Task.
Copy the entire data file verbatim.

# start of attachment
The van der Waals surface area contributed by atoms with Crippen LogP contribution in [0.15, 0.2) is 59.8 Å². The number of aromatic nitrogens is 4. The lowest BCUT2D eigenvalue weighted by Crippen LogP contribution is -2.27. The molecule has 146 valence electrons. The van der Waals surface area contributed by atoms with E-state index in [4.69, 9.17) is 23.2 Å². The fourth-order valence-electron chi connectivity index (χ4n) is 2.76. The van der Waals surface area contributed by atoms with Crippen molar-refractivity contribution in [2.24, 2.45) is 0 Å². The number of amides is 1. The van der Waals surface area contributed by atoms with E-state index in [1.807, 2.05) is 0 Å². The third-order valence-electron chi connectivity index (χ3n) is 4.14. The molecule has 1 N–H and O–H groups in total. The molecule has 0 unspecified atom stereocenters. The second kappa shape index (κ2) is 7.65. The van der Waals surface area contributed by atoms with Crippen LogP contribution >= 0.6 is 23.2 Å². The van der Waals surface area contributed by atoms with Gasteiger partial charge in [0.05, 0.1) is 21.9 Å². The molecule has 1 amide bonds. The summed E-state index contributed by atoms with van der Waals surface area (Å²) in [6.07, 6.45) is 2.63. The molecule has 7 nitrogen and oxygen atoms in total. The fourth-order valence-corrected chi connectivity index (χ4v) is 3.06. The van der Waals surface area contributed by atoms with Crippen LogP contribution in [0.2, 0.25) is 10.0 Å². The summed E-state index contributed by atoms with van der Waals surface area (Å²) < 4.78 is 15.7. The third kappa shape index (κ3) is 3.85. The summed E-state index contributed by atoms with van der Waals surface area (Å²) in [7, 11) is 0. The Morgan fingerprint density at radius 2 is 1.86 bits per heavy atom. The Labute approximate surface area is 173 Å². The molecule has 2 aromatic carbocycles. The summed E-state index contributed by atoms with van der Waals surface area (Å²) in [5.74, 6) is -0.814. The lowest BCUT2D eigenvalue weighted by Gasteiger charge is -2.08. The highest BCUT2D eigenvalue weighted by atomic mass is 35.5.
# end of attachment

The van der Waals surface area contributed by atoms with Crippen LogP contribution in [0.15, 0.2) is 59.8 Å². The number of aromatic nitrogens is 4. The lowest BCUT2D eigenvalue weighted by Crippen LogP contribution is -2.27. The molecule has 146 valence electrons. The van der Waals surface area contributed by atoms with E-state index in [4.69, 9.17) is 23.2 Å². The fourth-order valence-electron chi connectivity index (χ4n) is 2.76. The van der Waals surface area contributed by atoms with Crippen molar-refractivity contribution in [2.24, 2.45) is 0 Å². The number of amides is 1. The van der Waals surface area contributed by atoms with E-state index in [1.807, 2.05) is 0 Å². The third-order valence-electron chi connectivity index (χ3n) is 4.14. The molecule has 1 N–H and O–H groups in total. The molecule has 0 unspecified atom stereocenters. The second kappa shape index (κ2) is 7.65. The van der Waals surface area contributed by atoms with Crippen LogP contribution >= 0.6 is 23.2 Å². The van der Waals surface area contributed by atoms with Gasteiger partial charge in [0.05, 0.1) is 21.9 Å². The molecule has 1 amide bonds. The summed E-state index contributed by atoms with van der Waals surface area (Å²) in [6.07, 6.45) is 2.63. The molecule has 7 nitrogen and oxygen atoms in total. The fourth-order valence-corrected chi connectivity index (χ4v) is 3.06. The van der Waals surface area contributed by atoms with Crippen LogP contribution in [0.2, 0.25) is 10.0 Å². The summed E-state index contributed by atoms with van der Waals surface area (Å²) < 4.78 is 15.7. The third kappa shape index (κ3) is 3.85. The summed E-state index contributed by atoms with van der Waals surface area (Å²) in [7, 11) is 0. The Morgan fingerprint density at radius 2 is 1.86 bits per heavy atom. The Labute approximate surface area is 173 Å². The molecule has 2 aromatic carbocycles. The summed E-state index contributed by atoms with van der Waals surface area (Å²) in [5.74, 6) is -0.814. The lowest BCUT2D eigenvalue weighted by Gasteiger charge is -2.08. The highest BCUT2D eigenvalue weighted by atomic mass is 35.5.